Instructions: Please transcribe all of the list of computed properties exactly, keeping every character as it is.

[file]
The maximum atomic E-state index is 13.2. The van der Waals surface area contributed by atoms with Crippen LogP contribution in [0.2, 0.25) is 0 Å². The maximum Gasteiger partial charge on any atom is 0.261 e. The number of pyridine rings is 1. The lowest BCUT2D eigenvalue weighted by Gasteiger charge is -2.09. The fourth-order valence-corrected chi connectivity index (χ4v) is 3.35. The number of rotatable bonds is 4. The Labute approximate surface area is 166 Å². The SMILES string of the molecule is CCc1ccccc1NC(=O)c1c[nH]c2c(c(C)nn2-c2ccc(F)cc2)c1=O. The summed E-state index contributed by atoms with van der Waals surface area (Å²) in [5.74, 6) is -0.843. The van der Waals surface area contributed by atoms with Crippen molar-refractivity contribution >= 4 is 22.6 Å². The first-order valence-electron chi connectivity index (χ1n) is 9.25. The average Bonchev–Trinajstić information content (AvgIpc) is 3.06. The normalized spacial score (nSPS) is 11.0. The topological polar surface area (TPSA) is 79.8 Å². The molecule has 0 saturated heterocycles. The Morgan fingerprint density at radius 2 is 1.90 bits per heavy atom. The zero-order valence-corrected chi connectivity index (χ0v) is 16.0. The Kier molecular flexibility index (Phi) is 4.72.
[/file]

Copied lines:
The maximum atomic E-state index is 13.2. The van der Waals surface area contributed by atoms with Crippen LogP contribution in [0.2, 0.25) is 0 Å². The maximum Gasteiger partial charge on any atom is 0.261 e. The number of pyridine rings is 1. The lowest BCUT2D eigenvalue weighted by Gasteiger charge is -2.09. The fourth-order valence-corrected chi connectivity index (χ4v) is 3.35. The number of rotatable bonds is 4. The Labute approximate surface area is 166 Å². The SMILES string of the molecule is CCc1ccccc1NC(=O)c1c[nH]c2c(c(C)nn2-c2ccc(F)cc2)c1=O. The summed E-state index contributed by atoms with van der Waals surface area (Å²) in [5.74, 6) is -0.843. The van der Waals surface area contributed by atoms with Crippen molar-refractivity contribution >= 4 is 22.6 Å². The first-order valence-electron chi connectivity index (χ1n) is 9.25. The average Bonchev–Trinajstić information content (AvgIpc) is 3.06. The normalized spacial score (nSPS) is 11.0. The topological polar surface area (TPSA) is 79.8 Å². The molecule has 0 saturated heterocycles. The Morgan fingerprint density at radius 2 is 1.90 bits per heavy atom. The zero-order valence-corrected chi connectivity index (χ0v) is 16.0. The Kier molecular flexibility index (Phi) is 4.72.